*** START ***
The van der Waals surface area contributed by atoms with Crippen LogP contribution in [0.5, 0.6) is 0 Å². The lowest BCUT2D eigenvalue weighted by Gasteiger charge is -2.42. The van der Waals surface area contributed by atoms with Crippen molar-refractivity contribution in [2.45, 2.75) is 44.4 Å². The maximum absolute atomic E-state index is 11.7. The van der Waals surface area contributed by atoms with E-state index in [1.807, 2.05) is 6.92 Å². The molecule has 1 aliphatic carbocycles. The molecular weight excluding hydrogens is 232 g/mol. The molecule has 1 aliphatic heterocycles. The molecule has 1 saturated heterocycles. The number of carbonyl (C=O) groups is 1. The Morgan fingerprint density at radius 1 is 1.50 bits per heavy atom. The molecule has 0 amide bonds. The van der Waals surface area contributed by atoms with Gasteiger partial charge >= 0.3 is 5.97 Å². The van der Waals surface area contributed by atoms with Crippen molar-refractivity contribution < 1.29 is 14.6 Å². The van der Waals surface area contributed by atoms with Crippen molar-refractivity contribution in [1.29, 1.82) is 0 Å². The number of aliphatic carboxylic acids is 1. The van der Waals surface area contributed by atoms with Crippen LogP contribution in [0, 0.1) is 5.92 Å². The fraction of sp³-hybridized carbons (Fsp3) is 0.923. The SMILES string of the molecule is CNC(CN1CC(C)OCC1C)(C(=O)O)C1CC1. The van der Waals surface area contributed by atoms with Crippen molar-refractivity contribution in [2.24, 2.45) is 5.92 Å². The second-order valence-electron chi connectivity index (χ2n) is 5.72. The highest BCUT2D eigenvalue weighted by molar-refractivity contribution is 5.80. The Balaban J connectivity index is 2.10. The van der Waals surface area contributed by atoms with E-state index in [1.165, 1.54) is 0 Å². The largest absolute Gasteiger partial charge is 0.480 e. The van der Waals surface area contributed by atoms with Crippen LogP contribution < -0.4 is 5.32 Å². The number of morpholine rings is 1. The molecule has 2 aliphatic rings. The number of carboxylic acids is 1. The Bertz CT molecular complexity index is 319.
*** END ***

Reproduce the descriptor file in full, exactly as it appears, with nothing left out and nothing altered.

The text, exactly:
The van der Waals surface area contributed by atoms with Crippen LogP contribution in [0.5, 0.6) is 0 Å². The lowest BCUT2D eigenvalue weighted by Gasteiger charge is -2.42. The van der Waals surface area contributed by atoms with Crippen molar-refractivity contribution in [2.45, 2.75) is 44.4 Å². The maximum absolute atomic E-state index is 11.7. The van der Waals surface area contributed by atoms with E-state index in [1.807, 2.05) is 6.92 Å². The molecule has 1 aliphatic carbocycles. The molecular weight excluding hydrogens is 232 g/mol. The molecule has 1 aliphatic heterocycles. The molecule has 1 saturated heterocycles. The number of carbonyl (C=O) groups is 1. The Morgan fingerprint density at radius 1 is 1.50 bits per heavy atom. The molecule has 0 amide bonds. The van der Waals surface area contributed by atoms with Gasteiger partial charge >= 0.3 is 5.97 Å². The van der Waals surface area contributed by atoms with Crippen molar-refractivity contribution < 1.29 is 14.6 Å². The van der Waals surface area contributed by atoms with Crippen molar-refractivity contribution in [1.29, 1.82) is 0 Å². The number of aliphatic carboxylic acids is 1. The van der Waals surface area contributed by atoms with Crippen LogP contribution in [0, 0.1) is 5.92 Å². The fraction of sp³-hybridized carbons (Fsp3) is 0.923. The SMILES string of the molecule is CNC(CN1CC(C)OCC1C)(C(=O)O)C1CC1. The van der Waals surface area contributed by atoms with Crippen molar-refractivity contribution in [2.24, 2.45) is 5.92 Å². The second-order valence-electron chi connectivity index (χ2n) is 5.72. The highest BCUT2D eigenvalue weighted by molar-refractivity contribution is 5.80. The Balaban J connectivity index is 2.10. The van der Waals surface area contributed by atoms with E-state index in [1.165, 1.54) is 0 Å². The largest absolute Gasteiger partial charge is 0.480 e. The van der Waals surface area contributed by atoms with Crippen LogP contribution < -0.4 is 5.32 Å². The number of morpholine rings is 1. The molecule has 2 aliphatic rings. The number of carboxylic acids is 1. The Bertz CT molecular complexity index is 319.